Now the poem I promised ...
What Happens to a Longing Unfulfilled?
Friday, September 12, 2014
Ghani Khan is perhaps my most favorite person in history. He's a fascinating character and certainly one of the most brilliant icons to have lived this earth. His humor makes me crazy, his conversation with God and his love for God overwhelm me (in a beautiful way), and his poetry is just ... no, it kills me. It really, really kills me. When I listen to his poetry, sung mostly through Sardar Ali Takkar, I close my eyes, the world stops momentarily, my heart, too, stops to listen, and I'm no longer the same person afterwards. I call this powerful. He died in 1996, when I was too young to know him and all, but if there's anyone in history who I'd love to see in a dream, it's him. (Well, there's a couple of other interesting/influential figures as well, like Mary Mother of Jesus (peace be on them) and Muhammad (peace be on him), but Ghani kho Ghani dey kana :) Ghani is Ghani. Ghani is from me, and I'm from him. I'm OF him. He was Pukhtun, you see. He's my eternal chalice of hope. He, along with so many other brilliant poets and scholars and legends, is a beautiful reason Pukhtuns have something to claim.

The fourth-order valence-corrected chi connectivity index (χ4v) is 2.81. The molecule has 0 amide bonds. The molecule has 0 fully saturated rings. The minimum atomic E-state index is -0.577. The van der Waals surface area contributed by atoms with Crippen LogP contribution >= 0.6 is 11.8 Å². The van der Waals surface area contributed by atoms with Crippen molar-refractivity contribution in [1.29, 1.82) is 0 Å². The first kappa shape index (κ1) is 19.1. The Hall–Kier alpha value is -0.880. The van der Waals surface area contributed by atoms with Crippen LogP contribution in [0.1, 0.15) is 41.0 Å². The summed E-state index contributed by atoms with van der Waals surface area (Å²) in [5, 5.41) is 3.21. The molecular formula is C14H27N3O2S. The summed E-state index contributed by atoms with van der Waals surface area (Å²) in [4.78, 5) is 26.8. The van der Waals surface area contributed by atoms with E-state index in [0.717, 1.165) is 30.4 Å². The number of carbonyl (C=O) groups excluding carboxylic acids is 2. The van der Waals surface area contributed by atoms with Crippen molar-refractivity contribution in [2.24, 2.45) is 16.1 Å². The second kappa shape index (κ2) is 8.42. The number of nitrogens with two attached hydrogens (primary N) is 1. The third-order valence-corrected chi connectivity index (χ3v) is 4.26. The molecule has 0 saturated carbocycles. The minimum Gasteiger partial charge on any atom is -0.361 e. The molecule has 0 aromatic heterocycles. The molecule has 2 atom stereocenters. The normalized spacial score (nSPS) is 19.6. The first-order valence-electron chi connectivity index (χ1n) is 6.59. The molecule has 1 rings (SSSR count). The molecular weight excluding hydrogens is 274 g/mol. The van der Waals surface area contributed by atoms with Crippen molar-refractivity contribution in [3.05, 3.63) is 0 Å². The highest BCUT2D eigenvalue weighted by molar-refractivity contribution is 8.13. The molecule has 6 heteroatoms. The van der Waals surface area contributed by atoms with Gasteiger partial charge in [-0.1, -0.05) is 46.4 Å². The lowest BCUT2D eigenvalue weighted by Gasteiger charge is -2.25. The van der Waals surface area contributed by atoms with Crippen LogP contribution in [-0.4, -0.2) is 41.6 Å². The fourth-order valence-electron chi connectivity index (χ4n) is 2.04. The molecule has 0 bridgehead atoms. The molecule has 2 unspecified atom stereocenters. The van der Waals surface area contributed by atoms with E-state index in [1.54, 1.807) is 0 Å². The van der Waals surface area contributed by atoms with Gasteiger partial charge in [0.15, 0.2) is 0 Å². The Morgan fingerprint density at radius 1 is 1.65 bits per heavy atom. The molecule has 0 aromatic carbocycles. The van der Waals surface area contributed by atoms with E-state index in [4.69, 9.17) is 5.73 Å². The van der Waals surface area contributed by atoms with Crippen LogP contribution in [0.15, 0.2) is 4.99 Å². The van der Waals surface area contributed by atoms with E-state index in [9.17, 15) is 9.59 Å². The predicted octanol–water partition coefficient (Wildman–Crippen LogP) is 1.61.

Sunday, September 7, 2014
I love my language, I love Pashto music (generally), I love my people (for the most part), and I'm a generally happy Pukhtana. So the post below isn't an attempt at self-hatred or bashing my beeblez. Honestly, I love you all, I really do. BUT there are some things that I'm embarrassed by, and one of those is some really, really lame, stupid stuff that happens in Pukhto songs/music videos, especially the ones from the Pakistan side of the Durand Line. Most Pukhtuns would be embarrassed by them, really. These include: